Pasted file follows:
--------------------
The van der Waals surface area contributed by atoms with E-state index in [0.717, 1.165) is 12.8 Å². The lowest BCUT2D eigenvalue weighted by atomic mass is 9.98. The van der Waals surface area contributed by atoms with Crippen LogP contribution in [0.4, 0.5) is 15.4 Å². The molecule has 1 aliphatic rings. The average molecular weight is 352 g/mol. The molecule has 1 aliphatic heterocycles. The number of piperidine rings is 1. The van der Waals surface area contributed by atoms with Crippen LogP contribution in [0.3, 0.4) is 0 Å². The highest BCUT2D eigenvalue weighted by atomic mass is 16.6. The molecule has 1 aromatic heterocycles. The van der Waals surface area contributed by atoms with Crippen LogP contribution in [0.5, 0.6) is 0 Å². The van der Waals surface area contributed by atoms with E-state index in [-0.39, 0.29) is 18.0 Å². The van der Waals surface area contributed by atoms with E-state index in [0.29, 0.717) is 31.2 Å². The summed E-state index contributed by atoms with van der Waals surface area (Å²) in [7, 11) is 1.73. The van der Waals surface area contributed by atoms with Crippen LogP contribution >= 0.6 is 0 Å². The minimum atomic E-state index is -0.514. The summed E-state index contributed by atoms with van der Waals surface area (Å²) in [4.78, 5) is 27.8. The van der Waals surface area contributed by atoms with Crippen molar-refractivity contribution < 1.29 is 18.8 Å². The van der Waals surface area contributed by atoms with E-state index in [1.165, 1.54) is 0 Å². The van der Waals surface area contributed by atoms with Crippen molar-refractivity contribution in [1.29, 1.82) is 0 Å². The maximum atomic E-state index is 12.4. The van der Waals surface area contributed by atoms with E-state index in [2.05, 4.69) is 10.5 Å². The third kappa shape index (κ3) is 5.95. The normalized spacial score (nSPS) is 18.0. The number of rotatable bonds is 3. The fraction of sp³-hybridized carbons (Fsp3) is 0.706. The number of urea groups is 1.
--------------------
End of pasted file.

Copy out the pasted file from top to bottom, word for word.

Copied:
The van der Waals surface area contributed by atoms with E-state index in [0.717, 1.165) is 12.8 Å². The lowest BCUT2D eigenvalue weighted by atomic mass is 9.98. The van der Waals surface area contributed by atoms with Crippen LogP contribution in [0.4, 0.5) is 15.4 Å². The molecule has 1 aliphatic rings. The average molecular weight is 352 g/mol. The molecule has 1 aliphatic heterocycles. The number of piperidine rings is 1. The van der Waals surface area contributed by atoms with Crippen LogP contribution in [0.3, 0.4) is 0 Å². The highest BCUT2D eigenvalue weighted by atomic mass is 16.6. The molecule has 1 aromatic heterocycles. The van der Waals surface area contributed by atoms with Crippen LogP contribution in [0.5, 0.6) is 0 Å². The van der Waals surface area contributed by atoms with E-state index in [-0.39, 0.29) is 18.0 Å². The van der Waals surface area contributed by atoms with E-state index in [0.29, 0.717) is 31.2 Å². The summed E-state index contributed by atoms with van der Waals surface area (Å²) in [7, 11) is 1.73. The van der Waals surface area contributed by atoms with Crippen LogP contribution >= 0.6 is 0 Å². The minimum atomic E-state index is -0.514. The summed E-state index contributed by atoms with van der Waals surface area (Å²) in [4.78, 5) is 27.8. The van der Waals surface area contributed by atoms with Crippen molar-refractivity contribution < 1.29 is 18.8 Å². The van der Waals surface area contributed by atoms with E-state index in [1.165, 1.54) is 0 Å². The van der Waals surface area contributed by atoms with Crippen molar-refractivity contribution in [1.29, 1.82) is 0 Å². The maximum atomic E-state index is 12.4. The van der Waals surface area contributed by atoms with E-state index in [2.05, 4.69) is 10.5 Å². The third kappa shape index (κ3) is 5.95. The normalized spacial score (nSPS) is 18.0. The number of rotatable bonds is 3. The fraction of sp³-hybridized carbons (Fsp3) is 0.706. The number of urea groups is 1.